Founded by the Jesuit Order in 1847 as the College of the Immaculate Conception, Loyola’s original campus was located at the corner of Baronne and Common streets. A new location was sought upriver in 1886, where development had recently been spurred by the 1884 World’s Fair. A tract of land was purchased directly across from the newly established Audubon Park. Formerly a part of the extensive Foucher Plantation, the parcel extended from St. Charles Avenue to the Claiborne Canal. Loyola College opened at this new uptown location in 1904, becoming Loyola University in 1911. In subsequent years, a significant portion of the site was sold, leaving a twenty-acre campus whose current boundaries extend from St. Charles Avenue to Freret Street, and from Calhoun Street to the adjacent Tulane University.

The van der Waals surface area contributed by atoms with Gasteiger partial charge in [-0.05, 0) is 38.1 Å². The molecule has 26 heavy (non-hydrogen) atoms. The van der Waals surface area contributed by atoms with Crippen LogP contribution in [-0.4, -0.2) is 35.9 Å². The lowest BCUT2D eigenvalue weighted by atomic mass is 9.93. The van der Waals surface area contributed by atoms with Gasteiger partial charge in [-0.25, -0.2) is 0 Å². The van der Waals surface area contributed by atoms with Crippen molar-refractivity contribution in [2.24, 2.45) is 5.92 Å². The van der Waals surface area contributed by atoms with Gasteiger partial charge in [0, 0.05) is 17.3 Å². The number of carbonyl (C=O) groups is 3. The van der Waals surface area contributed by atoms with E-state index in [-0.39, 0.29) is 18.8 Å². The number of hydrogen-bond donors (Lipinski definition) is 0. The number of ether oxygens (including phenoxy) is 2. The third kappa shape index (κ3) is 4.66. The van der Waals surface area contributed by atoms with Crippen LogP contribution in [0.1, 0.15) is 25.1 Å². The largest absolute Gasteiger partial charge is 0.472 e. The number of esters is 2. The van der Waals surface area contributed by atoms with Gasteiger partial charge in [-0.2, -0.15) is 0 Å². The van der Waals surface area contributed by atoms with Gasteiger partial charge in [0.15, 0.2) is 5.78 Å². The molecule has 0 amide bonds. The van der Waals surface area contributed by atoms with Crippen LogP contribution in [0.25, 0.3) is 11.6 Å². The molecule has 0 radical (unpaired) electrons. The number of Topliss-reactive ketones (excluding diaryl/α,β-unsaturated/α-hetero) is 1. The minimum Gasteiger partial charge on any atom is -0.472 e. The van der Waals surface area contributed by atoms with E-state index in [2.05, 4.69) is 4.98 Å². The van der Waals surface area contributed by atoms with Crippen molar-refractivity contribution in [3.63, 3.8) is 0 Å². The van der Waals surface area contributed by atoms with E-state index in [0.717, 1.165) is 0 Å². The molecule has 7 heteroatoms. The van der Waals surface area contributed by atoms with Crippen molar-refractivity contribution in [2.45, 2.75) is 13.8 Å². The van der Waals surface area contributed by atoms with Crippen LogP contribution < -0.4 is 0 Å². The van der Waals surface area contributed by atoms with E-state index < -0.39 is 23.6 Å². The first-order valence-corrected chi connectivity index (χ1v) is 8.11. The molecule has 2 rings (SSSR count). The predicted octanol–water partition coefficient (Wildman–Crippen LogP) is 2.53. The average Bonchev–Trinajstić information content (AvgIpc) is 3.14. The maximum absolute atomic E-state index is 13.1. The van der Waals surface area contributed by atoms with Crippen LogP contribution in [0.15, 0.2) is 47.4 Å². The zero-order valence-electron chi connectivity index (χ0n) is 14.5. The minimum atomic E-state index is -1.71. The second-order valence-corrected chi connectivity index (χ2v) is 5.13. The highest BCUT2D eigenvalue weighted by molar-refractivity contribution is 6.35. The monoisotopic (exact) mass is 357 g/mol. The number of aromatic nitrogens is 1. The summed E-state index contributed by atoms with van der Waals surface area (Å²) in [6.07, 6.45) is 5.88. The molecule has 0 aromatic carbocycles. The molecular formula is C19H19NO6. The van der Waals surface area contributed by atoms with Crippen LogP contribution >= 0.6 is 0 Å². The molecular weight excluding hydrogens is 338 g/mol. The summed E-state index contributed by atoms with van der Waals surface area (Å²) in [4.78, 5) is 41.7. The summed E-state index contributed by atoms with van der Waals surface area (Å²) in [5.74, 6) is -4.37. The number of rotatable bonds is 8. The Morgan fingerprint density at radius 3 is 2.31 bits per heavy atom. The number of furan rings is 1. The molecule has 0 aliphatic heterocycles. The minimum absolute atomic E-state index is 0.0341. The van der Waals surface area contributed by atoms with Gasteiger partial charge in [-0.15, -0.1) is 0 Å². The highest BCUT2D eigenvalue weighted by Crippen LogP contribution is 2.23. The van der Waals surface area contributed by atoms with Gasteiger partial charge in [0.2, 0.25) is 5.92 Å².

The earliest academic buildings were built in the Tudor-Gothic style and arranged around a large, U-shaped lawn looking south toward St. Charles Avenue and Audubon Park. Several other distinct quadrangles are contained within the rectilinear campus plan, each bordered by more recent academic buildings, which are juxtaposed with broad oaks, cypress, magnolias, and exotic palm trees. The Academic Quad features prominent geometric walkways with two inward-facing semicircular hedges at the western and southern boundaries whose paths meet in the center, which is surrounded by a round, clipped boxwood hedge. The Palm Court, adjacent to the Academic Quad, features four fan-shaped grassy spaces intersected by paved walkways and outlined by two concentric circles of palm trees. The Peace Quad, also known as the Plaza De Los Martires De La Paz, commemorates eight individuals murdered in 1989 in the El Salvadoran Civil War. In 1984, the University expanded with a 4.2-acre campus at St. Charles and Broadway, formerly occupied by St. Mary’s Dominican College.